The above-described central reservoir 7 is connected to a joined portion of the two ducts 8 and 9 through the feed nozzle 10. Namely, one end of the feed nozzle 10 opens in the central reservoir 7 and the other end connects to the joined portion of the ducts through an aperture.

The shape and arrangement of the above-described aperture, which constitute an essential portion for the spinneret of the invention, will be explained in more details.

Firstly, according to the purpose, the aperture may be a single rectangular slit as shown in FIG. 7, or may be composed of a plurality of small holes aligned closely to one another as shown in FIG. 8, or may be a combination of these apertures. Alternatively, the aperture may be either a single keyholeshaped slit, a T-shaped slit as shown in FIG. 9, a plurality of small holes having different diameters as shown in FIG. 10, or a plurality of small holes arranged in T-shape as shown in FIG. 11. In some case, the aperture may be a single small hole. However, in any case the length L of the aperture 11 should be smaller than the width W of the ducts 8 and 9 as shown in FIGS. 12-14. When the aperture 11 is composed ofa plurality of small holes, the length L means a length between both ends of these small holes and the width W of the ducts 8 and 9 means a width of the ducts lying in the abutting surface of the spinneret plate 1 and the distributing block 4.

Furthermore, the cross section of the ducts 8 and 9 may be circular, quadrilateral, triangular and any other shape, but in order to attain the object of the invention the width of the ducts 8 and 9 should be maximum at the abutting surface of the spinneret plate against the distributing block. Accordingly, in the present invention, the width W of the ducts 8 and 9 means the width of the ducts in the abutting surface. Embodiments of the cross-sectional shape and the width W of the ducts 8 and 9 are shown in FIGS. 15, 16 and 17, which represent circle, quadrilateral and triangle, respectively.

FIG. 12 shows a fundamental relative portion between these apertures and the conduit 2. These apertures open in such a manner that the longitudinal direction of the opening traverses the ducts 8 and 9 and aligns with a joined line P-P' of these ducts, namely on a center line of the inlet of conduit 2. As shown in FIGS. 15-17, one end of the total length of the aperture 11 makes contact with one end of the total width of the ducts 8 and 9 and consequently, as mentioned above, the length of the aperture is smaller than the width of the ducts, so that the other end of the aperture does not make contact with the other end of the width of the ducts.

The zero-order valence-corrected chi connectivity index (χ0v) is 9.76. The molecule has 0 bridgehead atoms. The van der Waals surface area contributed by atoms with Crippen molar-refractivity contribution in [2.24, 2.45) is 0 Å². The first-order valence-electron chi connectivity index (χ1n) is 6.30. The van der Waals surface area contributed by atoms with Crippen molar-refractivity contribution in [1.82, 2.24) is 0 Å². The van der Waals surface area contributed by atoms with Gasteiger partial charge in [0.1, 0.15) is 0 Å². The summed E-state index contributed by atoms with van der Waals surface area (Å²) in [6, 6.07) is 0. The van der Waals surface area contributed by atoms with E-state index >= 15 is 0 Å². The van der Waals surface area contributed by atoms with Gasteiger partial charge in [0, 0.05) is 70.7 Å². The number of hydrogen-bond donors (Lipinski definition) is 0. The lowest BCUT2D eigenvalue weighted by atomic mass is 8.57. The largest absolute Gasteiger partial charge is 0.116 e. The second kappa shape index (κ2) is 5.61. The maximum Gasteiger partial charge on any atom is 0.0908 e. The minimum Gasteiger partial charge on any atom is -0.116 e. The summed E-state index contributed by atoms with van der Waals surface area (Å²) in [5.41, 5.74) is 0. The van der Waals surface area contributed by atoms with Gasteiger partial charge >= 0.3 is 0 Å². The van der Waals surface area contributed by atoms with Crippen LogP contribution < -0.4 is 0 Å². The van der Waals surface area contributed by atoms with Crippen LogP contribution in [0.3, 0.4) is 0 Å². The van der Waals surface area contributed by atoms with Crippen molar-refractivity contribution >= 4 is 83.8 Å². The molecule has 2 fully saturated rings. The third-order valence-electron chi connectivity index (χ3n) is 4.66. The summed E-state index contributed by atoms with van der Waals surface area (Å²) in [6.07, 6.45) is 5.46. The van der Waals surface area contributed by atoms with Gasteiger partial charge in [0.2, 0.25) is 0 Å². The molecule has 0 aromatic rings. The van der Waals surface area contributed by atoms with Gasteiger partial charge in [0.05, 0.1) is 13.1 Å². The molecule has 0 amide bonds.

The relative positions between various embodiments of the aperture having modified shapes and the conduit are further shown in FIGS. 18-23.

FIGS. 24 and 25 show a useful modified embodiment of the spinneret of this invention. In this embodiment, eight orifices 3 are arranged along a concentric circle having an axis located on the spinneret center on the spinneret plate. Furthermore, in the distributing block 4, there are provided with an annular central reservoir 7 such that the reservoir corresponds to the annular arrangement of the orifices 3, an annular side reservoir 5 surrounding the outside of the central reservoir 7 concentrically, and a side reservoir 6 located in the center portion of the spinneret.

In an abutting surface of the spinneret plate 1 against the distributing block 4, ducts 8 and 9 extend radially which connect conduits 2 of the orifices to two side reservoirs 5 and 6 respectively. Pins 12 serve to adjust the relative position of the apertures 11 and the orifices 3.

Next, a practical operation of spinning for attaining the object of the present invention will be explained with respect to the case where the spinneret according to the present invention is used.

In the spinneret shown in FIG. 6, when the side reservoirs 5 and 6 are charged with a melt spinning material A and the central reservoir 7 is charged with a different spinning material B, the spinning material A is passed from the reservoirs S and 6 into the ducts 8 and 9 respectively, and joined at the conduit 2 and then extruded through the orifice 3. On the other hand, the spinning material B in the central reservoir 7 is extruded through the feed nozzle 10 and the aperture 11 into the flow of the above spinning material A in a form of a thin layer and joined with the spinning material A and then extruded through the orifice 3 to form a composite filament. In this case, since the one end of the aperture 11 is in contact with the one sidewall of the ducts 8 and 9 extending along the width thereof as mentioned above, the spinning material B is extruded in the form of thin layer on the abutting line of the two flows of the spinning material A such that one end of the spinning material B makes contact with one of the sidewalls of the ducts 8 and 9 and that the other end of the spinning material B does not make contact with the other sidewall of the ducts 8 and 9. Thus, the spinning material B can occupy a part of the surface of the composite filament. The above-mentioned abutting line means a line where two flows of the spinning material A supplied from two side reservoirs 5 and 6 are considered to be abut together. The abutting line is in alignment with a line P- P where the above-mentioned two ducts 8 and 9 are communicated each other.